Neurocognition & Distraction
Can distraction result in a shift of spatial attention? Does involuntary spatial attention (inevitably) engages visual processing? And can oscillatory alpha activity be seen as a neural signature of involuntary spatial attention?
The research project „Neurocognition and Distraction“ aims to tackle these challenges with the ultimate goal to advance the understanding on the cognitive determinants and neural underpinnings of behavioral distraction.
We designed a distraction paradigm that allows us to test the spatial attention shift hypothesis. To study the neural facets of distraction, we take advantage of the magnetoencephalography (MEG). This enables us to focus on oscillatory activity in the alpha frequency band in sensor and source space. In previous work alpha activity has mainly been identified as a neural signature of (goal-directed) voluntary attention. Recent findings including our pilot data suggest a similar role in (stimulus-driven) involuntary attention. Besides local alpha power we also focus on network levels via graph theoretical measures. This allows us to characterize the interplay between brain regions in distraction and to identify regions which are crucial for this complex interaction. Also, our distraction paradigm allows us to link deviant-related alpha activity and target-related behavioral performance.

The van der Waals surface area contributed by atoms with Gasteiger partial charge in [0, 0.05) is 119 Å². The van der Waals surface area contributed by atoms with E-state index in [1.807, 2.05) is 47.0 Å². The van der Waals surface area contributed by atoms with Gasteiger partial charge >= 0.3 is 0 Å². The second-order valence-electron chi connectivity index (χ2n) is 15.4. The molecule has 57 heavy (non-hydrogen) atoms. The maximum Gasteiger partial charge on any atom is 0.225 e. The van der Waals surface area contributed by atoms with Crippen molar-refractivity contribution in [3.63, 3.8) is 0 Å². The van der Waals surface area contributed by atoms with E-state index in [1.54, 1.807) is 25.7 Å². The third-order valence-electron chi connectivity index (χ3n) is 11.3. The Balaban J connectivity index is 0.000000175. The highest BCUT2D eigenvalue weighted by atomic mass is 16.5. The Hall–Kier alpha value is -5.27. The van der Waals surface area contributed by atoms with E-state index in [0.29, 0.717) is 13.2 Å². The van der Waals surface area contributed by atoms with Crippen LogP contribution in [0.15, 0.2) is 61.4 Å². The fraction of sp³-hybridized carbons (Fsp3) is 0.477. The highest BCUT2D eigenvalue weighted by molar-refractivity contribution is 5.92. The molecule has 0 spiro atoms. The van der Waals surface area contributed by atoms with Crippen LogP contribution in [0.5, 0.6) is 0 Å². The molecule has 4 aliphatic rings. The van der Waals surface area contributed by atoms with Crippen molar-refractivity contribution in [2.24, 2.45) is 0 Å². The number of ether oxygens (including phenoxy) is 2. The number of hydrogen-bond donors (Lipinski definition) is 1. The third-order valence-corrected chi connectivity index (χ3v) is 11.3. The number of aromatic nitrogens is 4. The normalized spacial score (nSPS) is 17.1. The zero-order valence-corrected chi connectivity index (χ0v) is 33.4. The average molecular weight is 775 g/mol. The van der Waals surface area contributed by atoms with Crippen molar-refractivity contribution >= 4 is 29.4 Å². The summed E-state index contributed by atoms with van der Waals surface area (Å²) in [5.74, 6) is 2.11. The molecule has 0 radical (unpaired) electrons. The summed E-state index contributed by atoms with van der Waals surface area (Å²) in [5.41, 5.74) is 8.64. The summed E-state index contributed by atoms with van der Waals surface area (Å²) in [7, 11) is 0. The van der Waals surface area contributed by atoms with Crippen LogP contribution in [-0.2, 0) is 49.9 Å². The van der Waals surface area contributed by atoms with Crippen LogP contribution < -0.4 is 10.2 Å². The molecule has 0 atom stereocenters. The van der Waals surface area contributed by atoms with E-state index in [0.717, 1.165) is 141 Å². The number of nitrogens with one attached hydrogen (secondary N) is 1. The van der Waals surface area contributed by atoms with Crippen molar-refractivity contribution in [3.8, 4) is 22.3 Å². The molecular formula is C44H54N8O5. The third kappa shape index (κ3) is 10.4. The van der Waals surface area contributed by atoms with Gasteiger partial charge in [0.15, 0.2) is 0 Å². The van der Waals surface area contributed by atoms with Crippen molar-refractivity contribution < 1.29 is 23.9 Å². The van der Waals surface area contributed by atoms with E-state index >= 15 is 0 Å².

Collaborators: Prof. Nathan Weisz, Dr. Thomas Hartmann, Prof. Fabrice Parmentier (University of the Balearic Islands, Spain), and Dr. Philipp Ruhnau (Otto-von-Guericke University Magdeburg, Germany).
Funding: This work is supported by the Deutsche Forschungsgemeinschaft (DFG, WE6085/1-1).